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    Lyme-Borreliose beim Pferd?
    Vergleichende Betrachtungen zum direkten und indirekten Erregernachweis (2002)

    Art
    Zeitschriftenartikel / wissenschaftlicher Beitrag
    Autoren
    Schönert, S.
    Grabner, A.
    Heidrich, J.
    Schönberg, A.
    Nöckler, K.
    Bahn, P.
    Luge, E.
    Brem, S.
    Müller, W.
    Quelle
    Der Praktische Tierarzt; 83(12) — S. 1064–1068
    ISSN: 0032-681x
    Kontakt
    Klinik für Pferde, allgemeine Chirurgie und Radiologie

    Oertzenweg 19 b
    14163 Berlin
    +49 30 838 62299
    pferdeklinik@vetmed.fu-berlin.de

    Abstract / Zusammenfassung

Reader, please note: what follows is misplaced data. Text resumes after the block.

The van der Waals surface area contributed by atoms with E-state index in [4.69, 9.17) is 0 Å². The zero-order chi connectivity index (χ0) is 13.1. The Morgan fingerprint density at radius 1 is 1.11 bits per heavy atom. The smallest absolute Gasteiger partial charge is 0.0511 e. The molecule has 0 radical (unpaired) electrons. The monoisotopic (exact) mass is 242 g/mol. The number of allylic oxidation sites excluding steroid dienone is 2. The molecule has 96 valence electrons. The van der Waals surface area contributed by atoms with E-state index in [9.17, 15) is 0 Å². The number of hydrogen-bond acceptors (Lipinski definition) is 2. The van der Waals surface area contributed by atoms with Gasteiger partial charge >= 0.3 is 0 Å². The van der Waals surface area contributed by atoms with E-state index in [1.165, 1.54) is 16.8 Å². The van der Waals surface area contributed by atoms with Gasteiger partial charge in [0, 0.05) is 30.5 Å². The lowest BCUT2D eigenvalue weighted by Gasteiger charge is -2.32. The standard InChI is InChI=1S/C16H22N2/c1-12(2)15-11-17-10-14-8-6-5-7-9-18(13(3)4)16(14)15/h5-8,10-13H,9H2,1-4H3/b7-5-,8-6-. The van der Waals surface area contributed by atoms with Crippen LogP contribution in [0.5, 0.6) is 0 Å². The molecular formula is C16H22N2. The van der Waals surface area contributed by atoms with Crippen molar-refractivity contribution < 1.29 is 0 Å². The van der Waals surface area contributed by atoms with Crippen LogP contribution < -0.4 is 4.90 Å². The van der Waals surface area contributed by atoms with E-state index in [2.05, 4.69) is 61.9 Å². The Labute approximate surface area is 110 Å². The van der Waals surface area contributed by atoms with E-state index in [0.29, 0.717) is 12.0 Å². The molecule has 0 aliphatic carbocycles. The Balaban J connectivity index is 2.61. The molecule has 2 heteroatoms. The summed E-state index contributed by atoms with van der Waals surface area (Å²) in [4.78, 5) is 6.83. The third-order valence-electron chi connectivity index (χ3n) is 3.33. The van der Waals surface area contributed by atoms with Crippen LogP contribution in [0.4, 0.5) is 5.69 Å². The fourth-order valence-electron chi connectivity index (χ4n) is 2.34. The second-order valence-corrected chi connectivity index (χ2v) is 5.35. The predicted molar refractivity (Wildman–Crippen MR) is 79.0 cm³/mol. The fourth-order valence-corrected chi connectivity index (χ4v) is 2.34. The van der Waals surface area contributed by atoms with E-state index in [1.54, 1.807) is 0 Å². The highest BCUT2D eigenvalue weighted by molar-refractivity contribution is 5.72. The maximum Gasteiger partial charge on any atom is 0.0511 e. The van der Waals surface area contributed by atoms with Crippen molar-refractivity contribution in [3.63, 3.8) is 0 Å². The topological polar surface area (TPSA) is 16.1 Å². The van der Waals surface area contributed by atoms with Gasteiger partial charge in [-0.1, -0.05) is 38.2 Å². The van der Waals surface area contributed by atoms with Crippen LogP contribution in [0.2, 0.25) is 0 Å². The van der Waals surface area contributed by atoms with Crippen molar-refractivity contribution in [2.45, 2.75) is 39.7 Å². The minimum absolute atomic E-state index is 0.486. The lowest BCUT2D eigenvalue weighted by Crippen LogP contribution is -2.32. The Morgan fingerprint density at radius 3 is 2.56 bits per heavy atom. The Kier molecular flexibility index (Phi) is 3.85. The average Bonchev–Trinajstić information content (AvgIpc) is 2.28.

In the horse, a tentative diagnosis of lyme disease is often based on a positive test for antibodies against B. burgdorferi sensu lato and the concomitant presence of symptoms as described in literature. The present study deals with the question of whether horses in Germany really suffer from lyme disease by implementing direct and indirect tests for B. burgdorferi. In a randomized study, patients of the Klinik fur Pferde (n=220) were serologically tested for B. burgdorferi s. l. (IgG antibodies) with three different ELISAs and also an immunofluorescence test (IFT). In addition, samples from horses with clinical signs of lyme disease (n=117) (blood, skin, spinal and synovial fluid) were tested with direct methods (cultivation, PCR). Serological tests showed high discrepancies within the seroreagents. Cultivation (n=55) of B. burgdorferi s. l. was negative. Direct identification of B. burgdorferi s. l. by OspA-specific nested PCR was positive in 12 of 74 samples. A clear correlation between symptoms, positive serologic test and DNA specific for Borrelia could not be demonstrated. The results show that indirect tests alone are not suitable for a definite diagnosis of lyme disease in the horse. Serological tests must be confirmed by direct test methods. Definite diagnosis of equine lyme disease seems to be problematic in Germany